The fake-news brains behind "The Daily Show" brought us this fake text book, complete with discussion questions and classroom activities aimed at skewering American politics. It hits solidly below the belt with its spot-on irreverence and cheekiness. Here's hoping they put together "America: The Sequel."






"The Road," Cormac McCarthy (2006)
Grim, dark and stripped down in both its subject matter and writing style, this is a post-apocalyptic tale of a man's journey with his son over a desecrated landscape. If you're looking for a happy ending, look elsewhere. If you're looking for a book to help you change the way you think about the future and about mankind, read "The Road."








"One Perfect Day: The Selling of the American Wedding," Rebecca Mead (2007)
The American wedding is a multi-billion dollar industry. Why? And how did it get that way? Rebecca Mead examines it by going far and wide -- to a dress factory in China, to a wedding planner conference in New York, to the wedding capitol of the south (Gatlinburg, Tenn.) -- to find some answers. What she discovers is astounding. My husband actually gave me this book after we got engaged and told me to read it while planning our wedding. It helped shape some of the things we did and didn't do for our "one perfect day." It's a must-read for anyone who is getting married.



"Harry Potter and the Deathly Hallows," J.K. Rowling (2007)
I literally cannot remember being so excited to read a book. The final installment of Rowling's literary masterpiece (seriously, won't there be college courses dedicated to it?) ties everything together in a most satisfactory way. It lived up to the hype, which itself is an incredible feat.

Friday, December 4, 2009

Best of the Aughts: Top 10 albums

While compiling this list, I realized just how far removed I am from "album culture." What I mean is, it's become increasingly rare that I will listen to an album from beginning to end and enjoy just about every song on it -- and then continue listening to it all the way through. With that in mind, I give you my top 10 of the 2000s (listed in chronological order):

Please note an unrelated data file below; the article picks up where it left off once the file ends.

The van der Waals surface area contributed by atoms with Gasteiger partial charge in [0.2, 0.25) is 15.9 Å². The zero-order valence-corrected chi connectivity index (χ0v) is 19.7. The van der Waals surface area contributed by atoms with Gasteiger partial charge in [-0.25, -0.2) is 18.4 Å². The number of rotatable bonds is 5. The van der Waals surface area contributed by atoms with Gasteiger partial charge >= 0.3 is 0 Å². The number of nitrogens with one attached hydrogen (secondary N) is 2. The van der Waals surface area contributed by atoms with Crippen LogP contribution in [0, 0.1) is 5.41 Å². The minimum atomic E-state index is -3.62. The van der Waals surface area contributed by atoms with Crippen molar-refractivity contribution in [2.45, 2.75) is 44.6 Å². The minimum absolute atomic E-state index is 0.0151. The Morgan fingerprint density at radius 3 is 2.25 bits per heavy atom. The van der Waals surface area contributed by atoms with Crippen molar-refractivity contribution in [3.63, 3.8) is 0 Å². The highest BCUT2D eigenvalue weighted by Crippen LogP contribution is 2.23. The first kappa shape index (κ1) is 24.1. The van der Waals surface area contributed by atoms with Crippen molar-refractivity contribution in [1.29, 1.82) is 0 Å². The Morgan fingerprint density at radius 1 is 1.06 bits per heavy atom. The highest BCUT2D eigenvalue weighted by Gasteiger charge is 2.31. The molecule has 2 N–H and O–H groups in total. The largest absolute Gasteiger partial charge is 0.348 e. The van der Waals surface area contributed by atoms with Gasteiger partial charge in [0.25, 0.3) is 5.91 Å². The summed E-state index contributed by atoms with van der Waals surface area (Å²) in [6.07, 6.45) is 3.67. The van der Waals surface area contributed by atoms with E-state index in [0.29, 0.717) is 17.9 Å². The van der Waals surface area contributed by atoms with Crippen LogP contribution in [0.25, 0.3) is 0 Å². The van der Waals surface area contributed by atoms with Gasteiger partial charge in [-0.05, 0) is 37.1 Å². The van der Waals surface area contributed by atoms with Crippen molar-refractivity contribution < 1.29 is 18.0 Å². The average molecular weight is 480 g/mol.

"Discovery," Daft Punk (2001)
Oddly enough, the first time I heard a cut from this album was in an Old Navy. True story. And then I had "One More Time" stuck in my head for about a week until I figured out the band's name (hey, it was 2001, and I wasn't nearly as Internet savvy). It was techno, but it wasn't. It was dance music like I'd never heard before, with some slower, grooving tracks mixed in to give listeners a breather. And years later, Kanye West collaborated with Daft Punk on "Stronger," thus reestablishing interest in the duo's "Harder, Better, Faster, Stronger" and reminding me how well the album has held up.


"Yoshimi Battles the Pink Robots," The Flaming Lips (2002)
All at once bizarre and beautiful, there's never been another album quite like this one. Just look at the name -- and the two title songs (here's "Part 1," which I prefer to "Part 2"). Though perhaps overproduced at times, these 11 songs fit together and make for easy re-listening. And despite its commercialization and over-use in cheesy movies, "Do You Realize??" still strikes an emotional chord.

"A Rush of Blood to the Head," Coldplay (2002)
Part of me is embarrassed to admit how much I really love this one. It has become unpopular to like Coldplay simply because, well, they're so popular. But top to bottom, "A Rush of Blood to the Head" has few weak spots. The omnipresent "Clocks" convinced me to buy the album, but it's not even the best track. The pounding beat of "Politik" had me hooked from the opening note, "God Put a Smile Upon Your Face" keeps my toes tapping, "The Scientist" evokes feelings of yearning, and the title track falls somewhere in between.


"Franz Ferdinand," Franz Ferdinand (2004)
It usually doesn't bode well for a band when its best song is the song that made it famous. But even though "Take Me Out" remains Franz Ferdinand's magnum opus (with a kick-ass video, to boot), the rest of their eponymous debut is really damn good, too. Surf guitar-esque riffs, playful lyrics and toe-tapping beats populate nearly every track. Alex Kapranos is a stellar front man with an often soothing voice and dynamic guitar work, best on display in "40' " and "Come on Home." About my only complaint about this album is its brevity: 11 songs and only 38 minutes. But in this case, less certainly is more.
Note: When I bought this album from iTunes in September 2004, the track "This Fffire" did not come with it. About two months later, I was listening to the album in a friend's car, and that song came on and I was quite perplexed. I went back to iTunes and discovered the song had been added. I still don't know what was up with that.


"Funeral," The Arcade Fire (2004)